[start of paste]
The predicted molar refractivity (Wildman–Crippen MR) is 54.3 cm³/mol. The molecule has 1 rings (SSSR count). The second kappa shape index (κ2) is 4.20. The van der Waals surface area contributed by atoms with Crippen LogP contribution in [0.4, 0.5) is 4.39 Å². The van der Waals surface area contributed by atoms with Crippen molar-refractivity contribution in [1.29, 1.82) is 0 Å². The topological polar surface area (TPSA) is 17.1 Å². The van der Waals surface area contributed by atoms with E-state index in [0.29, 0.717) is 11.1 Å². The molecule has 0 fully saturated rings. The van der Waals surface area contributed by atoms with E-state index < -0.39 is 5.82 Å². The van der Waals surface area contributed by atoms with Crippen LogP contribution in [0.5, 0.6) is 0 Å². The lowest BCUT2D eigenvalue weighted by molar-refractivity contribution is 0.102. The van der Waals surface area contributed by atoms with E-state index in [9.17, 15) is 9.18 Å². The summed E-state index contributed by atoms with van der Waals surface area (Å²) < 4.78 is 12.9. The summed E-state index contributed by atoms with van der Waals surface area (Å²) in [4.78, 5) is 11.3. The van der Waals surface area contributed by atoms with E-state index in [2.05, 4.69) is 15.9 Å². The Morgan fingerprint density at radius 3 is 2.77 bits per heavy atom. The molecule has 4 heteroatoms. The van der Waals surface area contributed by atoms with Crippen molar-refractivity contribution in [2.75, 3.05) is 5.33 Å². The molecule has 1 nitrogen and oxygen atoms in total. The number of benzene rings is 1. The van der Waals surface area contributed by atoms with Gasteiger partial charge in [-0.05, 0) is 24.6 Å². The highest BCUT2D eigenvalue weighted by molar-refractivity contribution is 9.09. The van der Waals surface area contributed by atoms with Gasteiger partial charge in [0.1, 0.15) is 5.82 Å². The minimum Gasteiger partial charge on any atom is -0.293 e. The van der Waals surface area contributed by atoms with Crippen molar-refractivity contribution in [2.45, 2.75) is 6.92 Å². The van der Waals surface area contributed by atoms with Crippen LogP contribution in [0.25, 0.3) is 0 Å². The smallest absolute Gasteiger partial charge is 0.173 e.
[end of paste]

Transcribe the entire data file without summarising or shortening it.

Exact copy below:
The predicted molar refractivity (Wildman–Crippen MR) is 54.3 cm³/mol. The molecule has 1 rings (SSSR count). The second kappa shape index (κ2) is 4.20. The van der Waals surface area contributed by atoms with Crippen LogP contribution in [0.4, 0.5) is 4.39 Å². The van der Waals surface area contributed by atoms with Crippen molar-refractivity contribution in [1.29, 1.82) is 0 Å². The topological polar surface area (TPSA) is 17.1 Å². The van der Waals surface area contributed by atoms with E-state index in [0.29, 0.717) is 11.1 Å². The molecule has 0 fully saturated rings. The van der Waals surface area contributed by atoms with E-state index < -0.39 is 5.82 Å². The van der Waals surface area contributed by atoms with Crippen LogP contribution in [0.5, 0.6) is 0 Å². The lowest BCUT2D eigenvalue weighted by molar-refractivity contribution is 0.102. The van der Waals surface area contributed by atoms with E-state index in [9.17, 15) is 9.18 Å². The summed E-state index contributed by atoms with van der Waals surface area (Å²) < 4.78 is 12.9. The summed E-state index contributed by atoms with van der Waals surface area (Å²) in [4.78, 5) is 11.3. The van der Waals surface area contributed by atoms with E-state index in [2.05, 4.69) is 15.9 Å². The Morgan fingerprint density at radius 3 is 2.77 bits per heavy atom. The molecule has 4 heteroatoms. The van der Waals surface area contributed by atoms with Crippen molar-refractivity contribution in [2.75, 3.05) is 5.33 Å². The molecule has 1 nitrogen and oxygen atoms in total. The number of benzene rings is 1. The van der Waals surface area contributed by atoms with Gasteiger partial charge in [-0.05, 0) is 24.6 Å². The highest BCUT2D eigenvalue weighted by molar-refractivity contribution is 9.09. The van der Waals surface area contributed by atoms with Gasteiger partial charge in [0.1, 0.15) is 5.82 Å². The minimum Gasteiger partial charge on any atom is -0.293 e. The van der Waals surface area contributed by atoms with Crippen molar-refractivity contribution in [2.45, 2.75) is 6.92 Å². The van der Waals surface area contributed by atoms with Crippen LogP contribution in [0.25, 0.3) is 0 Å². The smallest absolute Gasteiger partial charge is 0.173 e.